Unlike Friel’s trajectory from standard to surreal, Dao Nguyen’s talk was challenging from nearly the beginning. She opened with the vaguely scientific “I will be presenting research into some discoveries that I’ve made”, complete with a slideshow controlled via iPhone. She then proceeded to present “exhibits” 1 through 5, a sequence matching the series of prints hung on the west wall of the gallery. Each stage of the lecture featured the two texts included in the print (one taken from an actual book in the public library, one ostensibly decoded from a found letter), an additional text by Nguyen, and a task.
In contrast to the “buy this physical object!” solidity of the first lecture, here we were given very little concrete information to work with. The text read haltingly by Nguyen between the quotations and tasks did not illuminate the mystery of her project, but further shrouded it: “a letter / an insertion / instructions / a provocation / who is me and who is you / encoded markings”. We were forced to come to our own conclusions about the meaning of these assemblages of texts and their accompanying ritualistic actions.
When asked what books she had excerpted from, Nguyen gave a coy “I’m sure anyone with an internet connection can probably figure it out”. I, of course, was unable to resist. The most telling text choice and the most compelling task were both within exhibit 3. The central print includes text from the Jorge Luis Borges short story “The Library of Babel”:
“To locate book A, consult first book B which indicates A’s position; to locate book B, consult first a book C, and so on to infinity… In adventures such as these, I have squandered and wasted my years. It does not seem unlikely to me that there is a total book on some shelf of the universe”
She performed the task for this section with a library copy of Labyrinths —an English language collection of Borges works, including “The Library of Babel”—affixed to her back with bright pink tape. She brought out an assortment of objects: a penny on a string, attached to a notebook, attached to a roll of bright orange tape, which was attached to the floor. She then dragged the notebook across the floor by pressing her forehead against the penny on the floor and crawling backwards, revealing text on the tape as it unspooled. When she stood, the shape of the coin was boldly imprinted on her skin, like it was some occult Ash Wednesday.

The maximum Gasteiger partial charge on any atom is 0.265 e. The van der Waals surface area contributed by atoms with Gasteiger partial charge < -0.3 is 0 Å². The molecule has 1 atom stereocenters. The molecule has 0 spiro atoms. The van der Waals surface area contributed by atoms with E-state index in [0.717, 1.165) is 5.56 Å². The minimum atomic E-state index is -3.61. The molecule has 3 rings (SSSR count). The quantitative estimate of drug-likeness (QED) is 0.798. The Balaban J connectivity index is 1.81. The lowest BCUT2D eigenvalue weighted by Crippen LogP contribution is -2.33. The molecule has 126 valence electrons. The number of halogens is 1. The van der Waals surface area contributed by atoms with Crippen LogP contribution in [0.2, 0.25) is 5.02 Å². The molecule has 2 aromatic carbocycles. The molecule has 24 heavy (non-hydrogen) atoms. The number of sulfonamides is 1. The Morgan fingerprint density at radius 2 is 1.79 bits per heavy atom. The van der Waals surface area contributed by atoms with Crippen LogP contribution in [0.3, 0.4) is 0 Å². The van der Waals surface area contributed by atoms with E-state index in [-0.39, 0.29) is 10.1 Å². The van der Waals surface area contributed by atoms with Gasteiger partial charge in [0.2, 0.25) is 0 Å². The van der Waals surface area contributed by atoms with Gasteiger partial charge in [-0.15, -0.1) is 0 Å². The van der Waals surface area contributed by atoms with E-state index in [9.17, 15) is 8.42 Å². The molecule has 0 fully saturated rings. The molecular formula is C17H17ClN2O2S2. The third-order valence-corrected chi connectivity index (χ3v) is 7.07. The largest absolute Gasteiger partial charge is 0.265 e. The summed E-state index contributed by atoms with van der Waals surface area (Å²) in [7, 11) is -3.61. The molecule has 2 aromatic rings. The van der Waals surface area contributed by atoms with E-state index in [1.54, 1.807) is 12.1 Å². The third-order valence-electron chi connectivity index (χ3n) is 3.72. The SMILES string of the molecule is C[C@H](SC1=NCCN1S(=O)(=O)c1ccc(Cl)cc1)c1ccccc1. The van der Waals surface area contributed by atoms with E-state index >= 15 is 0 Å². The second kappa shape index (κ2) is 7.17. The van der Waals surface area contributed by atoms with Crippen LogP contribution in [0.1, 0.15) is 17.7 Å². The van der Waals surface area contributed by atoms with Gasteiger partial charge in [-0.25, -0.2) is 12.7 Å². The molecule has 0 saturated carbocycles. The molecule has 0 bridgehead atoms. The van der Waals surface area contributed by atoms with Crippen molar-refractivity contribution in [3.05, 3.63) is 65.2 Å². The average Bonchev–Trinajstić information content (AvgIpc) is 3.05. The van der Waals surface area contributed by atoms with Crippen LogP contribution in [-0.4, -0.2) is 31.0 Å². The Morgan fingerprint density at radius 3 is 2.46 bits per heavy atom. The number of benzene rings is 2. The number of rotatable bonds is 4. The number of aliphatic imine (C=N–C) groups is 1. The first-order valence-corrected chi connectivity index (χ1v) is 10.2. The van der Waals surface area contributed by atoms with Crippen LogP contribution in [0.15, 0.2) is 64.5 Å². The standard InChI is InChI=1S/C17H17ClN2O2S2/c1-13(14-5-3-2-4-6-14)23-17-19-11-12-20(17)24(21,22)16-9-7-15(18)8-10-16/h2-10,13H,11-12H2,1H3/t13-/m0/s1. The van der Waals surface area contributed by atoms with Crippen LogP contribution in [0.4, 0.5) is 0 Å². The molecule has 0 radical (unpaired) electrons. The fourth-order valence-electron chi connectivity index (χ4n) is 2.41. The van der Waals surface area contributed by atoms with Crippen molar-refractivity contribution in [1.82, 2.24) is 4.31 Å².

Nguyen closed her lecture with a five-minute Q&A, a timer ticking down on the projection screen, and what followed was even more stilted than the standard awkwardness. Her reticence, both in the construction of the performance and her answers to questions, made asking feel like some violation of terms. Most of the questions I had—did you write these letters? what do you feel this is an investigation of? what do you mean by decoding? what is this work about for you?—seemed too crass to be spoken.
Friel’s persona, Friel’s politics, are readily apparent. He is literally yelling them at you from the two-step distance of satire. Friel wants us to hear him loud and clear, or at least loud. Nguyen speaks as if she would rather not, as if she would rather slip us a note under the door, or perhaps hide it somewhere in our homes where we might never find it. The pairing of these two artists, presenting radically different iterations of the same form in a single evening, provided a thought-provoking illustration of the variety possible within the performative lecture.